Anything which can help predict potential demand of goods and services should be of direct relevance to procurement as it cascades to availability and pricing.
Let's consider a few examples. Improved reliability of weather forecasting would:
- Enable better estimating of the demand for road salt;
- Better profile the demand for flood defences;
- Provide predictability of the demand for some vaccines;
- Help schedule construction works;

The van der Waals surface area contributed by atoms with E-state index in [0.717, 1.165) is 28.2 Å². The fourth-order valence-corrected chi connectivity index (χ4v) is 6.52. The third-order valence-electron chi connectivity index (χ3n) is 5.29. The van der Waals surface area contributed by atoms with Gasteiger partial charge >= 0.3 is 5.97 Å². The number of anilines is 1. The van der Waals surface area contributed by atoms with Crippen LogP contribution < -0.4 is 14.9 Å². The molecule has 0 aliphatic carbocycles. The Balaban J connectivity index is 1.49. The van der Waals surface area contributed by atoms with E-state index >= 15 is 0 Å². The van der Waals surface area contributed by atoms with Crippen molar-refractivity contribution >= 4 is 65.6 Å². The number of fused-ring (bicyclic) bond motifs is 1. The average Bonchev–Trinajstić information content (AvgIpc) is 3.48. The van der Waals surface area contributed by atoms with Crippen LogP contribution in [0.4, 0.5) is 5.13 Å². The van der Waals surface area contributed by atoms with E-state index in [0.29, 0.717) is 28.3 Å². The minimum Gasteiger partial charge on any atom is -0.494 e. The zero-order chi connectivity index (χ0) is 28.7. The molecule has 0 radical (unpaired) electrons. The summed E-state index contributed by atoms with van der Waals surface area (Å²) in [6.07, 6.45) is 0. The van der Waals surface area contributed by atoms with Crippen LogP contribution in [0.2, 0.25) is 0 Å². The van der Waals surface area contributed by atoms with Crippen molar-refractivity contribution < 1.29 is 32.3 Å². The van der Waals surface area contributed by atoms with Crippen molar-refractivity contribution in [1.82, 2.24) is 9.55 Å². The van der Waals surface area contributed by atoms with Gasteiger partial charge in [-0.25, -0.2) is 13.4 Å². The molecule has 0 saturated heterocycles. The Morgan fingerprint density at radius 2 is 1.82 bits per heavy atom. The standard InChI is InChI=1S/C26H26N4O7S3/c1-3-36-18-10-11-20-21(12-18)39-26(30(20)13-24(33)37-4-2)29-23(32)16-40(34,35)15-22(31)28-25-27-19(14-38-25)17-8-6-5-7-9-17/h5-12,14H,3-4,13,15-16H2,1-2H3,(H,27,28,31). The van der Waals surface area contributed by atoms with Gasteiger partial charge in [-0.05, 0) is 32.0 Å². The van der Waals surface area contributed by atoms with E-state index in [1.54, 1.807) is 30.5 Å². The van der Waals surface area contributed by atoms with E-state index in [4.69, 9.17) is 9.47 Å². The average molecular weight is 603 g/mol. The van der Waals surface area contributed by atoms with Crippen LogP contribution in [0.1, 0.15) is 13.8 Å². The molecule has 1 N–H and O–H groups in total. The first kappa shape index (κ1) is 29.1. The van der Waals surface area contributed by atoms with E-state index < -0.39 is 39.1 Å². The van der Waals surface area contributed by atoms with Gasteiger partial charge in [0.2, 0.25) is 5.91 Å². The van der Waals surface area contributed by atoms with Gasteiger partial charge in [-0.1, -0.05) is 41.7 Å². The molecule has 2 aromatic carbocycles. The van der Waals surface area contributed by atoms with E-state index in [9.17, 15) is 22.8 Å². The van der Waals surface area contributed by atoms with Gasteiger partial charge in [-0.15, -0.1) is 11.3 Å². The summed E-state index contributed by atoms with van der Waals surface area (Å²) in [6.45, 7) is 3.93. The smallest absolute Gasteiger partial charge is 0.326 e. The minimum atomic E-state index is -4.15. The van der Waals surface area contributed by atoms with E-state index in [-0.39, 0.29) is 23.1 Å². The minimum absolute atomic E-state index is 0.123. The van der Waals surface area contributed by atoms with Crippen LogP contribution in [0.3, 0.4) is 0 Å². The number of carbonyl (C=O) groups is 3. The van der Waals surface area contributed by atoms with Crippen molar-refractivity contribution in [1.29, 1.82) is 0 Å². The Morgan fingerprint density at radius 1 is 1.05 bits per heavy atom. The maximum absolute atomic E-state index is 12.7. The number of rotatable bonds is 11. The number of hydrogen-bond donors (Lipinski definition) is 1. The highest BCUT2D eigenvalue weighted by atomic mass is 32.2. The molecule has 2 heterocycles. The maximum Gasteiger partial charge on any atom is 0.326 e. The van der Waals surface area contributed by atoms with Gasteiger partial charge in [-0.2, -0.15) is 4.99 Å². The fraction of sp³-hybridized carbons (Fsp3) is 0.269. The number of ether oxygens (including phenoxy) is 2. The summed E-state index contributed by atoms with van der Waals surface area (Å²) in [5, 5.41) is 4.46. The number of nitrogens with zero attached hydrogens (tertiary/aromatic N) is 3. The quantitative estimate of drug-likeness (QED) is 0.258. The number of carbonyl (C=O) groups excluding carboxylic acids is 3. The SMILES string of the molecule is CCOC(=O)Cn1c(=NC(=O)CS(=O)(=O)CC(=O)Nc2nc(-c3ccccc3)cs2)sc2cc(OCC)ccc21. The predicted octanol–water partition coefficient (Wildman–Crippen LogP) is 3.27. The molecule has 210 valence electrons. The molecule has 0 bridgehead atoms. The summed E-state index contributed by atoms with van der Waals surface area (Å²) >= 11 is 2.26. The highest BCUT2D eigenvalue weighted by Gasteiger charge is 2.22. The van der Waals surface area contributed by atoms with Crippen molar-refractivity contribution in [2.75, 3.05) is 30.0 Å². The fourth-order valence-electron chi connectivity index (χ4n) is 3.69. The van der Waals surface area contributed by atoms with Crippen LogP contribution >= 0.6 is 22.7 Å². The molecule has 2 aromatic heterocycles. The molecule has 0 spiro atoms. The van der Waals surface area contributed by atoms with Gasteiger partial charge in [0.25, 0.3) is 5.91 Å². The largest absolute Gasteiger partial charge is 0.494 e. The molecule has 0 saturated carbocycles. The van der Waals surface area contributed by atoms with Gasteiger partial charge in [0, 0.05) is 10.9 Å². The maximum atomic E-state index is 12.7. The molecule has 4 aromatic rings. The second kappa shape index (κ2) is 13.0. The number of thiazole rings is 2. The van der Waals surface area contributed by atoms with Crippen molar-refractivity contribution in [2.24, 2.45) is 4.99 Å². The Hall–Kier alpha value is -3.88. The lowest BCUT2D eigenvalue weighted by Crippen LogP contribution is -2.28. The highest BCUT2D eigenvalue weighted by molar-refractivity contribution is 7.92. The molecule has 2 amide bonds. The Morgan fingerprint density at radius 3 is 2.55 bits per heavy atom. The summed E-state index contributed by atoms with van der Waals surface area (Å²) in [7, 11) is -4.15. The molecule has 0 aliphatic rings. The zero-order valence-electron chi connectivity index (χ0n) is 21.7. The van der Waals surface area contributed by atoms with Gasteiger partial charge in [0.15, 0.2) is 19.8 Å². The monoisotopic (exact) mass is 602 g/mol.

- Enable the negotiation of rates which could be gained from lower cost scheduling.
But perhaps we should start from a different position. Do you know which elements of your procurement portfolio are directly impacted by the weather, and do you take any steps to mitigate against the adverse risk of fluctuations while gaining the potential benefits? Perhaps someone else in your organisation's planning is considering weather risk - do you talk with them about the commercial implications.